Without leaving off from his duties, Gerald said, “What do you mean?”
“Is there anyone who still wants me dead, or for me to pay them?”
“Yeah. There always will be. Dargon’s got it bad these times.”
Aerimon’s heart jumped at the idea of violence. His enemies still existed. They were likely recovering from the damage he’d done them last sennight. He wouldn’t allow that. This snake had many heads and he’d severed one. The body was floundering and each head was vying for dominance of the others. Not a single one would win out. It was time to destroy the entire organism.
“Can you take me to them?”
At that, Gerald did cease cleaning. It was as if a bolt of lightning struck him immobile. He looked up and said, “For the right price.” Gerald smiled, and Aerimon smiled back.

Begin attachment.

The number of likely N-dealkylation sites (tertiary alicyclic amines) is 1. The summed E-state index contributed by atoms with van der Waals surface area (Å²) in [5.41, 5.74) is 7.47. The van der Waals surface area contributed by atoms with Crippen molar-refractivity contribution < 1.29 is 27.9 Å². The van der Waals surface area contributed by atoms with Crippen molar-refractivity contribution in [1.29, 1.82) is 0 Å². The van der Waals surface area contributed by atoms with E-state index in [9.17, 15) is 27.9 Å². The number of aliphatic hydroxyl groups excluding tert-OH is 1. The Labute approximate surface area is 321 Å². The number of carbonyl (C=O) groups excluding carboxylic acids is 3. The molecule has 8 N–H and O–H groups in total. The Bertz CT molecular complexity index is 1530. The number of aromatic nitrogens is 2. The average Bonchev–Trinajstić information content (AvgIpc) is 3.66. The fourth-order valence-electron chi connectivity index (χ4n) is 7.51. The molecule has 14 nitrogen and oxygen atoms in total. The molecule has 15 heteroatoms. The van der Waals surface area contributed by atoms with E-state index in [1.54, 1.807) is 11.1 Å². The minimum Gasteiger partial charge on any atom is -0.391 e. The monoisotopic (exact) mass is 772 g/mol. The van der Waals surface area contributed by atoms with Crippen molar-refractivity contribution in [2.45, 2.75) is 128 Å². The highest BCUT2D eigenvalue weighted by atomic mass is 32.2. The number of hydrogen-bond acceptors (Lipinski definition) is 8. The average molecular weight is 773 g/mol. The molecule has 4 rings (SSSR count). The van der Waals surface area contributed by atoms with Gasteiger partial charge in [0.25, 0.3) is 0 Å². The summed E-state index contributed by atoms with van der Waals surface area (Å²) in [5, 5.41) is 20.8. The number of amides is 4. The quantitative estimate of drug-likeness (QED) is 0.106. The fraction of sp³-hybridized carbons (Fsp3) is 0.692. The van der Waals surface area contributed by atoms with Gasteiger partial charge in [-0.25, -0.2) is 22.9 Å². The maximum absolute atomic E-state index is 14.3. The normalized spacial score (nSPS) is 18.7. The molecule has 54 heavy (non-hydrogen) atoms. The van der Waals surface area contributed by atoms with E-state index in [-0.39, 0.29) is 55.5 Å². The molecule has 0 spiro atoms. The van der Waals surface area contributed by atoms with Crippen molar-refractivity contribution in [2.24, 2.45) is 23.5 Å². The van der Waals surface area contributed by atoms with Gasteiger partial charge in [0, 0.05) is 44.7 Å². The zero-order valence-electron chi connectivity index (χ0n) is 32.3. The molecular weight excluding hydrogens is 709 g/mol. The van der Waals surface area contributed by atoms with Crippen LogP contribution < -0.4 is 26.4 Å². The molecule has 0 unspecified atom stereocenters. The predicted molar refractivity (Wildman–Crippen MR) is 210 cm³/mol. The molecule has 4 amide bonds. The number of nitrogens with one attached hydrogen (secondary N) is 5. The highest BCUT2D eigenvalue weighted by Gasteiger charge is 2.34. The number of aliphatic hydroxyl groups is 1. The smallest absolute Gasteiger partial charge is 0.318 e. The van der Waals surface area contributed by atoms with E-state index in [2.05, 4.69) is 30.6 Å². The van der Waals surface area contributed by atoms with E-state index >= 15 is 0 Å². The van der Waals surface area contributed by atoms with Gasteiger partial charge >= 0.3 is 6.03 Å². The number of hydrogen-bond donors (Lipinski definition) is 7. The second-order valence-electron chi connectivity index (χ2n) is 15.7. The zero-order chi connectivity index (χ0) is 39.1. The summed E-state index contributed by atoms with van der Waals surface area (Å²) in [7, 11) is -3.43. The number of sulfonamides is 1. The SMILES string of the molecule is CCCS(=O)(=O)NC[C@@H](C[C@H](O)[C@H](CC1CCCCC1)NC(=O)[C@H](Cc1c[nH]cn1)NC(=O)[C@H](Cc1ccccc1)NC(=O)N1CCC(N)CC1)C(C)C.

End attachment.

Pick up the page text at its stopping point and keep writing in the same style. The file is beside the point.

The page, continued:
Purple, pink, and orange clashed in one edge of the sky while the other was darkening by the mene, pushing the vibrant colors of the dying sun down beneath the horizon. The grey streets and brown homes were cast in an orange glow as the final rays of sun leapt over the edge of the world and painted Dargon. Aerimon and Gerald walked the streets through this war of color.
The alleys and byways were alien to Aerimon, parts of Dargon that didn’t exist ’til right now, but he followed Gerald with confidence.
They came upon a wooden door with two iron bands across it and Gerald hastily rapped on it. A gruff voice came from the other side, “Who are you?”
“A boy in shadow.”
Suddenly the voice changed, “My brother!”
Metal grinded as locks were thrown then the door opened inward to reveal a boy no older than Gerald.
“Sid! They got you working door duty? Thought you were better than that.”